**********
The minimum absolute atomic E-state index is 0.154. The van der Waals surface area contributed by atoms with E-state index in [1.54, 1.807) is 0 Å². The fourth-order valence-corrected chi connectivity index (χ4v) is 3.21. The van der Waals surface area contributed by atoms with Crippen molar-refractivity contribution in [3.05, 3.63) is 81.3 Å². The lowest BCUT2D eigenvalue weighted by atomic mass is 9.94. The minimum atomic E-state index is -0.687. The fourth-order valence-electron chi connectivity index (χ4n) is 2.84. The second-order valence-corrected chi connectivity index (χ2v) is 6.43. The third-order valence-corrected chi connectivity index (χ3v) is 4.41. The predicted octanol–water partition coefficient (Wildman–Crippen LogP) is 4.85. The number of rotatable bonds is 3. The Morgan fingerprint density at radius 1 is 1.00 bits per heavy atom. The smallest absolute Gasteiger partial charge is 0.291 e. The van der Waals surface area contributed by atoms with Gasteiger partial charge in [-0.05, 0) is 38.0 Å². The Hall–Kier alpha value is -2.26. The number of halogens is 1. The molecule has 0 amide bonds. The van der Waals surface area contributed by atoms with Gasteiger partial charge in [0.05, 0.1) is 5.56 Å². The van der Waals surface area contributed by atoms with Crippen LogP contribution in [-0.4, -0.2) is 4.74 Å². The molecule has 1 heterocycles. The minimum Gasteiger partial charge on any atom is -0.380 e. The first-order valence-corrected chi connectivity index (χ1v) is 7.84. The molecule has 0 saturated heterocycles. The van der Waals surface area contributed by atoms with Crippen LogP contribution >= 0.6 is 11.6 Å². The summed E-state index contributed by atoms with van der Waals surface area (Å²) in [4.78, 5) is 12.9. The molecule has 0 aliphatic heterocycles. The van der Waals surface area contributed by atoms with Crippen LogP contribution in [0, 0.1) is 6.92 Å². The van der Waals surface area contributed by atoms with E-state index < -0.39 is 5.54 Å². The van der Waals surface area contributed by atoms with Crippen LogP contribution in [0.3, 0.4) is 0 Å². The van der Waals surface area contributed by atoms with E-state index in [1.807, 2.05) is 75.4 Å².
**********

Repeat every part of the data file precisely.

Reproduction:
The minimum absolute atomic E-state index is 0.154. The van der Waals surface area contributed by atoms with E-state index in [1.54, 1.807) is 0 Å². The fourth-order valence-corrected chi connectivity index (χ4v) is 3.21. The van der Waals surface area contributed by atoms with Crippen molar-refractivity contribution in [3.05, 3.63) is 81.3 Å². The lowest BCUT2D eigenvalue weighted by atomic mass is 9.94. The minimum atomic E-state index is -0.687. The fourth-order valence-electron chi connectivity index (χ4n) is 2.84. The second-order valence-corrected chi connectivity index (χ2v) is 6.43. The third-order valence-corrected chi connectivity index (χ3v) is 4.41. The predicted octanol–water partition coefficient (Wildman–Crippen LogP) is 4.85. The number of rotatable bonds is 3. The Morgan fingerprint density at radius 1 is 1.00 bits per heavy atom. The smallest absolute Gasteiger partial charge is 0.291 e. The van der Waals surface area contributed by atoms with Gasteiger partial charge in [-0.05, 0) is 38.0 Å². The Hall–Kier alpha value is -2.26. The number of halogens is 1. The molecule has 0 amide bonds. The van der Waals surface area contributed by atoms with Gasteiger partial charge in [0.05, 0.1) is 5.56 Å². The van der Waals surface area contributed by atoms with Crippen LogP contribution in [-0.4, -0.2) is 4.74 Å². The molecule has 1 heterocycles. The minimum Gasteiger partial charge on any atom is -0.380 e. The first-order valence-corrected chi connectivity index (χ1v) is 7.84. The molecule has 0 saturated heterocycles. The van der Waals surface area contributed by atoms with Crippen LogP contribution >= 0.6 is 11.6 Å². The summed E-state index contributed by atoms with van der Waals surface area (Å²) in [4.78, 5) is 12.9. The molecule has 0 aliphatic heterocycles. The van der Waals surface area contributed by atoms with Crippen LogP contribution in [0, 0.1) is 6.92 Å². The van der Waals surface area contributed by atoms with E-state index < -0.39 is 5.54 Å². The van der Waals surface area contributed by atoms with Crippen LogP contribution in [0.3, 0.4) is 0 Å². The van der Waals surface area contributed by atoms with E-state index in [1.807, 2.05) is 75.4 Å².